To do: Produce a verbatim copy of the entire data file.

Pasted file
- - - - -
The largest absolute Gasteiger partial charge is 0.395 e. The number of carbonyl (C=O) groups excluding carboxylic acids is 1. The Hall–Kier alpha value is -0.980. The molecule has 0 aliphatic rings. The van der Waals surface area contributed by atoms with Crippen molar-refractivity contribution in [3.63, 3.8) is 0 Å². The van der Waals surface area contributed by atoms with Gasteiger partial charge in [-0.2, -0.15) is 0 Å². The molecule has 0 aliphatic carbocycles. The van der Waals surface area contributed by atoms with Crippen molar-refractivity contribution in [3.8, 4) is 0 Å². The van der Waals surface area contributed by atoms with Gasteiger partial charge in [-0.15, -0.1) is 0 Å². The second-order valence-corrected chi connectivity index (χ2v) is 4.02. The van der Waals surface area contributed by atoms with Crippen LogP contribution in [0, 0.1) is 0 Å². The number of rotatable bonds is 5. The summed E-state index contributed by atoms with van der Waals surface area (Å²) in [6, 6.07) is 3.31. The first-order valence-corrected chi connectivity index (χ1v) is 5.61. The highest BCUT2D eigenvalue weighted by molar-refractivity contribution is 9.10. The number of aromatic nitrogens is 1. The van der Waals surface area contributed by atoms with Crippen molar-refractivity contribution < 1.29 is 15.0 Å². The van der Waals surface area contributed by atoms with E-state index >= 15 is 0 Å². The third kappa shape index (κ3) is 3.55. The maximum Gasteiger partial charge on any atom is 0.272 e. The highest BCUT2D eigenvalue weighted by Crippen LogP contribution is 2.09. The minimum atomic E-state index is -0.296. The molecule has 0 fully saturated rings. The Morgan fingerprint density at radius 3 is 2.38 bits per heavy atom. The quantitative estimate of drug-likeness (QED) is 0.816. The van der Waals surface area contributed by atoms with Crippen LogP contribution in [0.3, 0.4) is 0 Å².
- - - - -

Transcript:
The largest absolute Gasteiger partial charge is 0.395 e. The number of carbonyl (C=O) groups excluding carboxylic acids is 1. The Hall–Kier alpha value is -0.980. The molecule has 0 aliphatic rings. The van der Waals surface area contributed by atoms with Crippen molar-refractivity contribution in [3.63, 3.8) is 0 Å². The van der Waals surface area contributed by atoms with Gasteiger partial charge in [-0.2, -0.15) is 0 Å². The molecule has 0 aliphatic carbocycles. The van der Waals surface area contributed by atoms with Crippen molar-refractivity contribution in [3.8, 4) is 0 Å². The van der Waals surface area contributed by atoms with Gasteiger partial charge in [-0.15, -0.1) is 0 Å². The second-order valence-corrected chi connectivity index (χ2v) is 4.02. The van der Waals surface area contributed by atoms with Crippen LogP contribution in [0, 0.1) is 0 Å². The number of rotatable bonds is 5. The summed E-state index contributed by atoms with van der Waals surface area (Å²) in [6, 6.07) is 3.31. The first-order valence-corrected chi connectivity index (χ1v) is 5.61. The highest BCUT2D eigenvalue weighted by molar-refractivity contribution is 9.10. The number of aromatic nitrogens is 1. The van der Waals surface area contributed by atoms with Crippen molar-refractivity contribution < 1.29 is 15.0 Å². The van der Waals surface area contributed by atoms with E-state index >= 15 is 0 Å². The third kappa shape index (κ3) is 3.55. The maximum Gasteiger partial charge on any atom is 0.272 e. The highest BCUT2D eigenvalue weighted by Crippen LogP contribution is 2.09. The minimum atomic E-state index is -0.296. The molecule has 0 fully saturated rings. The Morgan fingerprint density at radius 3 is 2.38 bits per heavy atom. The quantitative estimate of drug-likeness (QED) is 0.816. The van der Waals surface area contributed by atoms with Crippen LogP contribution in [0.3, 0.4) is 0 Å².